How New Nonmetallic Chemical Processes Will Change Industry and Reduce Toxic Waste
The following article is the second part of Prof. David MacMillan’s keynote presentation, entitled “New Catalytic Strategies for a Sustainable Future,” at the Twenty-Eighth International Conference on the Unity of the Sciences (ICUS XXVIII) in 2022.
Discovery of Organocatalysis
When I arrived as an assistant professor at the University of California at Berkeley in the summer of 1998, I really did not know how I would accomplish my goal of developing a general method for organocatalysis [the process of using organic, nonmetal, nontoxic catalysts to facilitate chemical reactions]. But I had faith in the stellar, devoted, and incredibly hardworking group of young graduate students who joined my lab that first year. Fortunately, my confidence in my team was well placed.
In the spring of 1999, a first-year graduate student in my group, Kateri Ahrendt, found that a small organic molecule was capable of catalyzing a well-known reaction called the Diels-Alder cycloaddition. Most excitingly, as Kateri wrote in her notebook … the organocatalyst was able to preferentially form the desired mirror image of the product.
In the absence of this catalyst, the reaction generates both mirror images of the product in equal quantities. Although this preliminary result was far from publication-ready—we would ultimately need to modify the structure of the catalyst and optimize reaction conditions in order to achieve really useful levels of selectivity—Kateri’s pivotal experiment on April 3, 1999, represented the first demonstration in my lab of an asymmetric organocatalytic reaction.
Following a great deal of experimentation, we ultimately hit upon a highly effective, generalizable organocatalyst scaffold: the imidazolidinones.
From a sustainability standpoint, the imidazolidinones are really desirable catalysts since they can be made easily and inexpensively by combining phenylalanine, an amino acid, with acetone, a bulk chemical commonly used as a paint stripper.
Imidazolidinones also have the important advantage of being highly tunable; that is, their structures can be easily modified to meet the particular needs of different types of chemical reactions. This tunability would allow us to ultimately realize the grand vision of developing a generic activation mode: a single organocatalyst scaffold that could be applied to hundreds of different chemical reactions. In fact, the emergence of organocatalysis as a major mode of asymmetric catalysis can be traced to this key catalyst design feature.
Following our landmark 2000 publication, in which we reported the first asymmetric organocatalytic Diels-Alder cycloaddition, we went on to develop a series of asymmetric organocatalytic reactions using the imidazolidinone scaffold.
A second-generation imidazolidinone catalyst, brilliantly engineered by graduate students Joel Austin and Chris Borths, proved even more versatile than our original scaffold, allowing us to quickly develop dozens of powerful new asymmetric organocatalytic reactions.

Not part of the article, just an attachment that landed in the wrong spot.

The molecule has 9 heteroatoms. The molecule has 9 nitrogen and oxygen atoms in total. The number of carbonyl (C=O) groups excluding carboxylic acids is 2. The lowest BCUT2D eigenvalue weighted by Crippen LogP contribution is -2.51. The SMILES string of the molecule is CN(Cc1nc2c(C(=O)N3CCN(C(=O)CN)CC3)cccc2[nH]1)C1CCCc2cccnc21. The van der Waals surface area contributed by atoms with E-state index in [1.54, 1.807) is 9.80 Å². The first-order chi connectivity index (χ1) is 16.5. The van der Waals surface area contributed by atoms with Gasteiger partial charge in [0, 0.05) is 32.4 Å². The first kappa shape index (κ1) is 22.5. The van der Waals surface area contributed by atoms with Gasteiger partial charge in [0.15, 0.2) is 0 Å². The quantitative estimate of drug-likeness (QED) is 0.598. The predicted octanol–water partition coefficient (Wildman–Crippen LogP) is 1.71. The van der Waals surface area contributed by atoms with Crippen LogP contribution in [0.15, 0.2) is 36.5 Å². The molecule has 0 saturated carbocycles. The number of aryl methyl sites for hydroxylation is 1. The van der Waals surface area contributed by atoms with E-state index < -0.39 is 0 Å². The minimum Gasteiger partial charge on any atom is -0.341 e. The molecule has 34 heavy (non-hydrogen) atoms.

Expansion of Organocatalysis
Around this time, other academic researchers began to make important contributions to the growth of this new field, most notably Karl Anker Jørgensen and Yujiro Hayashi (see image below). Meanwhile, Ben List and Carlos Barbas were conducting elegant research in the related area of enamine-based organocatalysis.
This was an incredibly exciting time, as our group and others around the world were inspired to invent a wide swath of powerful new reactions that made use of the asymmetric organocatalysis framework.
This was an incredibly exciting time, as our group and others around the world were inspired to invent a wide swath of powerful new reactions that made use of the asymmetric organocatalysis framework. Of course, all transformational scientific advances are built upon the foundations of their forebears, and the field of asymmetric organocatalysis is highly indebted to the many outstanding chemists who have made fundamental contributions in adjacent areas of catalysis. Without the discoveries of these pioneers, the field of asymmetric organocatalysis simply could not exist.
As the field of asymmetric organocatalysis continued to grow, we also began to branch out in exciting new directions. Of particular interest to our group, from a sustainability standpoint, was the possibility of merging multiple organocatalytic reactions together within a single reaction vessel as a way to quickly—and with minimal waste—build up a high degree of chemical complexity from simple starting materials.
This general strategy, which we termed cascade catalysis, would actually emulate the way that Nature makes complex molecules. In Nature, simple building blocks are shunted through a biochemical assembly line wherein each enzyme catalyzes a distinct reaction in a controlled sequence to quickly generate complex end products.
Of particular interest to our group, from a sustainability standpoint, was the possibility of merging multiple organocatalytic reactions within a single reaction vessel…This general strategy…we termed cascade catalysis.
Our analogous cascade catalysis strategy, which used simple organocatalysts in place of Nature’s enzymes, proved highly effective. In a key demonstration, we accomplished a rapid total synthesis of strychnine, a naturally occurring molecule that is also commonly used as rat poison.